Bahraini Shiite opposition chief Sheikh Ali Salman, in custody for allegedly trying to overthrow the kingdom's Sunni regime, rejected the charge as his trial opened Wednesday, a judicial source said.
The judge decided to keep Salman behind bars and set the next hearing in Manama for February 25, his influential Al-Wefaq bloc said in a statement.
Al-Wefaq's head, aged 49, was arrested on December 28 and his detention has sparked near-daily protests across the Shiite-majority but Sunni-ruled kingdom.
Salman has been accused of "promoting the overthrow and change of the political regime by force", and of inciting disobedience and hatred in public statements.
He was present at Wednesday's hearing at the Higher Criminal Court, held under tight security and attended by representatives of several Western embassies.
Salman's defence team called for his release on bail as the opposition chief pleaded innocent, judicial sources said.
His arrest had sparked condemnation from the United States, Iran and international rights groups.
In a joint statement on Wednesday, 109 parliamentarians from 43 countries called for the "immediate release" of Salman.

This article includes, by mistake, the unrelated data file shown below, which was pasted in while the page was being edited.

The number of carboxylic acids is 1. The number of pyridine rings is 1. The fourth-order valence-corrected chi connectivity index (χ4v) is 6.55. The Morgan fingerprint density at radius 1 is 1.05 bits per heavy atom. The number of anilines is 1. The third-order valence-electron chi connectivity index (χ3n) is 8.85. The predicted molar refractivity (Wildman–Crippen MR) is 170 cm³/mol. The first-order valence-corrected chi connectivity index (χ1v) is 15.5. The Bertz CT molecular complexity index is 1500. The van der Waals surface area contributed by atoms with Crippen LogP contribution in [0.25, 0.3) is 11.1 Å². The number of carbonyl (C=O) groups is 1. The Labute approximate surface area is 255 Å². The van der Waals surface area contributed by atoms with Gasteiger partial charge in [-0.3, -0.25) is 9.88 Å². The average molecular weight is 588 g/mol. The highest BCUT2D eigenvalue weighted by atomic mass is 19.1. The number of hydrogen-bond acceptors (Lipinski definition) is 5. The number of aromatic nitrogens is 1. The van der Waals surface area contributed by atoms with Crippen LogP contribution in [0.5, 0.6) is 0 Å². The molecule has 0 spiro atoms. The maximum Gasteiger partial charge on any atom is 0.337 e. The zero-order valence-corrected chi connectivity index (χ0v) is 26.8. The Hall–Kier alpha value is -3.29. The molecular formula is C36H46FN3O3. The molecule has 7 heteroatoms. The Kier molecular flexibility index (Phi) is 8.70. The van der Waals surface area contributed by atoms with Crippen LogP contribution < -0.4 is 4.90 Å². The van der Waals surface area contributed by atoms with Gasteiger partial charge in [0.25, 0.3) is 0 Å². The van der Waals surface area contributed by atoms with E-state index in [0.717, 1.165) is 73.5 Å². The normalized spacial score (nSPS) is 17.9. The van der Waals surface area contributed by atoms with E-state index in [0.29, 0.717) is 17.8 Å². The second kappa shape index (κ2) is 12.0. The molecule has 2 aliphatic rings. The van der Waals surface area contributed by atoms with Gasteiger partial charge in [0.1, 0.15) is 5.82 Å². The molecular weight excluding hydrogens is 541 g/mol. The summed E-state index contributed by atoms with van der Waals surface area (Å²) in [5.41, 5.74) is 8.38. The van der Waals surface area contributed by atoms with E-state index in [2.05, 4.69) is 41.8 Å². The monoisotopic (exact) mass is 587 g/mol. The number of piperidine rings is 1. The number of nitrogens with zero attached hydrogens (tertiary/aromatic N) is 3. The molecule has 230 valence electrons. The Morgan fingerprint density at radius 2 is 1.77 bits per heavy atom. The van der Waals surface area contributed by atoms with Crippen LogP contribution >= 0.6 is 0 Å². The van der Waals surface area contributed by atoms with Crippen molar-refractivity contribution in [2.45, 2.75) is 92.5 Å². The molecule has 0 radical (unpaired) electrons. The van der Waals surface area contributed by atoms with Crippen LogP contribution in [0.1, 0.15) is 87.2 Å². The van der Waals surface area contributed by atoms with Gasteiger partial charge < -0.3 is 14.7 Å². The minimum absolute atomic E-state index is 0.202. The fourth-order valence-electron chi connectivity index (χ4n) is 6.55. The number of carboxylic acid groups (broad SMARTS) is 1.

Salman himself, in a letter from prison published on Al-Wefaq's website, has likened himself to Nelson Mandela, who spent 27 years in South African prisons during his fight against apartheid.
"In am in prison for the same reasons that led to the imprisonment of Nelson Mandela — (the call for) equality, freedom and democracy," he said.
"Do not feel sad for my imprisonment. I am ready to spend my whole life as a prisoner for you and for your children's happiness," he said addressing supporters.
He said he was questioned over his calls for an end to "discrimination" against Shiites and for "a democratic regime" in Bahrain.
He called on the international community to "support the Bahraini people in democratically choosing their government… and protect their peaceful gatherings from (state) brutality."
Al-Wefaq meanwhile, said Salman's "continued detention will only deepen the gap between the regime and the people".
Tiny but strategic Bahrain, which is home to the US Fifth Fleet, has been rocked by unrest since a 2011 Shiite-led uprising demanding a constitutional monarchy and more representative government.
At least 89 people have been killed in clashes with security forces since 2011, while hundreds have been arrested and put on trial, rights groups say.